3 Stats That Show What Memes Mean to Gen Z & Millennials

Memes have become a major part of young consumers’ visual language. Just how much are they using them, and what role do they play?

Last month, we told you about five meme accounts that reach over 46 million young followers on Instagram. Those accounts, which included F**kJerry and Daquan, are just the tip of the meme culture iceberg. Captioned images and videos (to bring it back to the basics) spread like wildfire on social media, where the inside-joke-esque media bring new life to nostalgic characters (like SpongeBob and Kermit), new personality to celebrities (like Keanu and Leonardo), and unexpected takes on the mundane (like stock images and Venn diagrams). The most popular memes find life offline on shirts, socks, bags, phone covers, and more.

Meme formats have certainly changed over time—meme generators used to be full of single characters (like Socially Awkward Penguin) on colorful backgrounds, and today they're more likely to be screenshots of social media posts commenting on a GIF, photo, or video. The Verge reports that Twitter and Tumblr posts are getting a new lease on life as screenshots on Instagram because the platform’s Discover tab allows faster browsing than Twitter, while Instagram images are displayed in full rather than being cut off. But while the last decade may have changed the format, the popularity of memes has only grown. As our meme account post indicated, there is now massive success to be had in being a curator of meme content. These meme accounts are even attracting ad dollars over influencer marketing. One talent strategy exec explains to Digiday that “Meme accounts get such a good return on investment compared to influencers, who no longer get the same results.”

Part of that has to do with their high engagement rates. According to YPulse’s latest…

 
 

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The Newsfeed

Quote of the Day: “The [financial] industry has been slow to adapt to the ways in which young people want to be communicated with and to communicate with each other.”—Ian Rosen, CEO, StockTwits (YPulse)

Instagram users can now purchase products without leaving the app. The platform’s shopping tags are evolving to allow users to check out directly inside the app from about 20 retailers using saved payment and shipping information. The move doesn’t just give Facebook a direct cut of each sale, but also allows the platform to collect data that they’ll leverage in their ad targeting. Instagram’s influence over young consumers’ purchases continues to skyrocket, and according to our Shoppability trend, 72% of Gen Z & Millennials are open to buying products on social media. (Recode)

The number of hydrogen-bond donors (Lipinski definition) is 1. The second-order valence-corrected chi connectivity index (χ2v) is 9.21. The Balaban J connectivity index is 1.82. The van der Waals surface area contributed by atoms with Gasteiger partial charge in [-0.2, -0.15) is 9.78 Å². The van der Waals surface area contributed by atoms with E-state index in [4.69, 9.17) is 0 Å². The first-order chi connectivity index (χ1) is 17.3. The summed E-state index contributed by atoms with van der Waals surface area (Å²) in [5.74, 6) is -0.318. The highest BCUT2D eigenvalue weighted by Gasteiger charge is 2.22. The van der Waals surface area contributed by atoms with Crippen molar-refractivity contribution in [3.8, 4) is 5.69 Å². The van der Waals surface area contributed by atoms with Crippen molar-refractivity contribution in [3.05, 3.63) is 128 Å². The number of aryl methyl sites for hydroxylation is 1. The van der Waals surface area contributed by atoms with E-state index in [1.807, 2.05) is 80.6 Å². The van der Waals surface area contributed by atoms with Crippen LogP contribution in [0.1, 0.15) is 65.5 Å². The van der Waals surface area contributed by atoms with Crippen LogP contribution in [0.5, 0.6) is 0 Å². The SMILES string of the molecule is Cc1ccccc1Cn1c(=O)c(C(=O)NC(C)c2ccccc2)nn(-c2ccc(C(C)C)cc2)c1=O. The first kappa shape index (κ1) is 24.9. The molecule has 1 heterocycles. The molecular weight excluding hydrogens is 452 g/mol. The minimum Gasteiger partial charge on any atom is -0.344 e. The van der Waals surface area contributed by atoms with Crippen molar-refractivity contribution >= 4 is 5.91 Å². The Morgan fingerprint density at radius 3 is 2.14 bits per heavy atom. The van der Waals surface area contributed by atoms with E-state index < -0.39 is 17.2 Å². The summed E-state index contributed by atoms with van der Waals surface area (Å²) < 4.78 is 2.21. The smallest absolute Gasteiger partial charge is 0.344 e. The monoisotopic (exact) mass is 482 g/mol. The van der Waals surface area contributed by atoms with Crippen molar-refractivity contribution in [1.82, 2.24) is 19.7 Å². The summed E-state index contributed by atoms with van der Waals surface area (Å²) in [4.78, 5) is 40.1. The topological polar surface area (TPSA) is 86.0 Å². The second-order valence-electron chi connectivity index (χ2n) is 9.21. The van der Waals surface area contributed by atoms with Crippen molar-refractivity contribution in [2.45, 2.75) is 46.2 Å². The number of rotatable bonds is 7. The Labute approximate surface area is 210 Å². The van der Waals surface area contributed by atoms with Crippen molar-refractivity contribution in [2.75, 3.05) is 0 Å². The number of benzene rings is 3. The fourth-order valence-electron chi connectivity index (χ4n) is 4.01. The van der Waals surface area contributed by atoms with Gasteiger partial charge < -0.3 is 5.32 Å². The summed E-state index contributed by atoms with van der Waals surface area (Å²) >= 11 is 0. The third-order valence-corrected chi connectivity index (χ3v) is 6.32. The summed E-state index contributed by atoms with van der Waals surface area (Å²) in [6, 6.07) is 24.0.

Disney and MAC Cosmetics are debuting a nostalgic makeup line for Aladdin fans. The Disney Aladdin collection features lipstick, an eyeshadow palette, and bronzer in jewel and metallic hues that Princess Jasmine might wear with her bright turquoise outfit. The partnership is part of the lead-up to the live-action Aladdin’s debut, and isn’t MAC’s first time introducing fans to whole new worlds of Disney-themed cosmetics. In the past, they’ve also released Cinderella and Disney villains-themed lines. (Teen Vogue)

Google announced their ambitious plan to become “the future of gaming:” a cloud-based streaming service called Stadia. Gamers will be able to play across device (phones, TVs, tablets, etc.) without waiting for the title to load in a YouTube-connected setting. That means viewers can instantly play titles featured in videos and stream their own gameplay to YouTube—which could challenge industry leader, Amazon-owned Twitch. The Netflix-like service is set to launch this year. (The Verge)

Instagrammable dim sum is going global. The craze stared in Hong Kong, where Social Places serves up bao made to look like tiny pigs and charcoal custard bao filled with “a thick liquid that oozes out like lava,” introducing three or four new incarnations each month to keep customers coming back. Meanwhile at Disneyland Hong Kong, Crystal Lotus customers dine on buns that look like their favorite animated characters, including Frozen's Olaf. In the U.S., San Francisco’s Chili House and New York’s RedFarm are some of the first to take on the trend. (Bloomberg)

Netflix’s next choose-your-own-adventure series lets viewers chart Bear Grylls’ journey through the wilderness. Soon, Netflix viewers will have the chance to become outdoors experts from the comfort of their couches, as they make the survival show celebrity’s choices as he traverses tricky situations. Grylls himself says that he’s “giving viewers an all-access pass to explore the world and its landscapes in my boots” and that “For the first time, my survival is in your hands.” (THR)

Quote of the Day: “One of the biggest myths about Millennials is that they do not want to engage with human beings, especially if a chatbot, app, or a website can be deployed.”—Xiomara Lorenzo, Director, Society of Grownups (YPulse)

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